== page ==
Iowa today often is considered "fly-over country." But back in the day, everyone who was anyone and nearly everyone and everything else, too, passed through --- on the state's rail network. Chariton always has been on a main line, given the final (small) link during March of 1873 when the Union Pacific's Missouri River railroad bridge linking Council Bluffs and Omaha opened (prior to that, rail cars were ferried across).
Later on that year, on Thursday, Aug. 14, a great treasure --- some $2 million in $20 gold pieces --- passed through the depot in Chariton, bound for New York City. Few knew that at the time, but a week later weeklies and dailies across the state published the news. Here's how the report in The Chariton Patriot of Wednesday, Aug. 20, reported it (a few errors included):
"A Big Pile --- Three million dollars in specie passed through Chariton, Thursday last, via the B. & M. railroad en route for New York. The gold was all in $20 pieces. Six clerks from the San Francisco branch of the U.S. Treasury Department accompanied the treasure --- which was securely locked in fourteen express safes. A strong escort of soldiers also accompanied them across the great plains, but turned back at Omaha."
The Des Moines Register of August 19, with more space at hand and more typesetters on the payroll, republished a far longer story that had first appeared in The New York Sun of Monday, Aug. 18, and provided a more accurate and complete account of this transcontinental transaction, in part as follows:
"On Monday afternoon there arrived at the Sub-Treasury in (New York City) $2,000,000 in gold coin. It was forwarded by the Adams Express Company from the Sub-Treasury in San Francisco. The weight of this coin was about four tons. It was packed in twelve strong iron chests, each about two feet and a half in length, by sixteen inches in breadth and depth.
"The gold consisted entirely of double eagles, enclosed in 100 stout canvas bags, each containing $20,000. Every bag bore the seal of the Assistant Treasurer in San Francisco, and each of the chests had three combination locks. The explanation of the combinations was sent to Assistant Treasurer Hillhouse in two installments, one by mail, and one by express. This was to prevent its possible use in the event of its falling into unworthy hands.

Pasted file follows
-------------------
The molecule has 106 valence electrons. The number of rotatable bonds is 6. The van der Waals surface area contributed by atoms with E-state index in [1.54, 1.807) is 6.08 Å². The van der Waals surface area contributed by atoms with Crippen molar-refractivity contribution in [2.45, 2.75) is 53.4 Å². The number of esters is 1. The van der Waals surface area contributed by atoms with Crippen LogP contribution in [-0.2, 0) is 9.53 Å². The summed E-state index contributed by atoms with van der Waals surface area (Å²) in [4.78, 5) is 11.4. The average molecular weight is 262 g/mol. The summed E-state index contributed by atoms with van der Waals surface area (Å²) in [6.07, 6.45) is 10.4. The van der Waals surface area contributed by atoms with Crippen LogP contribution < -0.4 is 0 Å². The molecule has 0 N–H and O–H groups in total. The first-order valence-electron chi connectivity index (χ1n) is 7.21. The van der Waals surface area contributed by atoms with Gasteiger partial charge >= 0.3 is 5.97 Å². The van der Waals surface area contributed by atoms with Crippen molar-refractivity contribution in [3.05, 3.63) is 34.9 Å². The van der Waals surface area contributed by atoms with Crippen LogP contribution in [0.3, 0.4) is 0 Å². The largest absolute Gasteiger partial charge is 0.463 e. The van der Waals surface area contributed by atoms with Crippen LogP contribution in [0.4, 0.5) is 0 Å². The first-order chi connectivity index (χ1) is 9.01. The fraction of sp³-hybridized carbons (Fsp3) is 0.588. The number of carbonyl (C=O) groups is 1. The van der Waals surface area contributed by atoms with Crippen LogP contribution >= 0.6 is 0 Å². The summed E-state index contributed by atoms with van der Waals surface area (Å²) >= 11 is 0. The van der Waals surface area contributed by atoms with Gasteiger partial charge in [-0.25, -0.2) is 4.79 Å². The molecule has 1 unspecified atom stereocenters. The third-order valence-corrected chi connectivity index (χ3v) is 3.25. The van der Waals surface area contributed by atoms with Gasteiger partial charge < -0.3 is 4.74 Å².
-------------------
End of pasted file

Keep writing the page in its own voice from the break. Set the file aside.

"The car containing the treasure was guarded by nine armed men. As an additional security, the Express Company was held responsible to the Government for the safety of the gold. On its arrival here it was carried in express wagons to the Pine street entrance of the Treasury, where the chests, which weighed between six and seven hundred pounds each, were placed on trucks and rolled into the coin division. The bags were emptied and the contents counted by weighing. By this mode the absence of a single piece would be instantly detected, as the exact weight of $20,000 in gold coin is registered. About $1,000,000 of the treasury is fresh from the mint, and that it was necessary merely to weigh. The remainder, having been in circulation, is to be examined piece by piece to see that every one is genuine. The experts began this labor yesterday, and will be occupied in it for a week."
So as it turned out, the treasure that passed through Chariton had amounted only to $2 million and nine rather than six men had been guarding it. Still, the report most likely fueled countless conversations that long-ago Wednesday, and in the days thereafter, and the development of quite a number of what-if? scenarios, too.